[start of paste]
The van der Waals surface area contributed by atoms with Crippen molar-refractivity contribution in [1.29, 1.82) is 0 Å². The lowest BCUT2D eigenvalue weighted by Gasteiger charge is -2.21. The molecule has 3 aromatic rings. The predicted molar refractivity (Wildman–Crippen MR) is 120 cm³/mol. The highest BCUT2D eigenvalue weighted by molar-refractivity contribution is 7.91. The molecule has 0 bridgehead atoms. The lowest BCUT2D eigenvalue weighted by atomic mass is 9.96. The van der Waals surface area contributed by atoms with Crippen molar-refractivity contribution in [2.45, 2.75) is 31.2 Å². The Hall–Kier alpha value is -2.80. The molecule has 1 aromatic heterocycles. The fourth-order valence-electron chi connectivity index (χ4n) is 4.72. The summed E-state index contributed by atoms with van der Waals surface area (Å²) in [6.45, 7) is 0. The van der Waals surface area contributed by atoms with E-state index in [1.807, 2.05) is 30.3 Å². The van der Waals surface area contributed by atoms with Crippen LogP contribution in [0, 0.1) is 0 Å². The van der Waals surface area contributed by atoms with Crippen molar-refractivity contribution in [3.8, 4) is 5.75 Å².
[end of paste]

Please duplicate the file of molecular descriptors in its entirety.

The van der Waals surface area contributed by atoms with Crippen molar-refractivity contribution in [1.29, 1.82) is 0 Å². The lowest BCUT2D eigenvalue weighted by Gasteiger charge is -2.21. The molecule has 3 aromatic rings. The predicted molar refractivity (Wildman–Crippen MR) is 120 cm³/mol. The highest BCUT2D eigenvalue weighted by molar-refractivity contribution is 7.91. The molecule has 0 bridgehead atoms. The lowest BCUT2D eigenvalue weighted by atomic mass is 9.96. The van der Waals surface area contributed by atoms with Crippen molar-refractivity contribution in [2.45, 2.75) is 31.2 Å². The Hall–Kier alpha value is -2.80. The molecule has 1 aromatic heterocycles. The fourth-order valence-electron chi connectivity index (χ4n) is 4.72. The summed E-state index contributed by atoms with van der Waals surface area (Å²) in [6.45, 7) is 0. The van der Waals surface area contributed by atoms with E-state index in [1.807, 2.05) is 30.3 Å². The van der Waals surface area contributed by atoms with Crippen LogP contribution in [0, 0.1) is 0 Å². The van der Waals surface area contributed by atoms with Crippen molar-refractivity contribution in [3.8, 4) is 5.75 Å².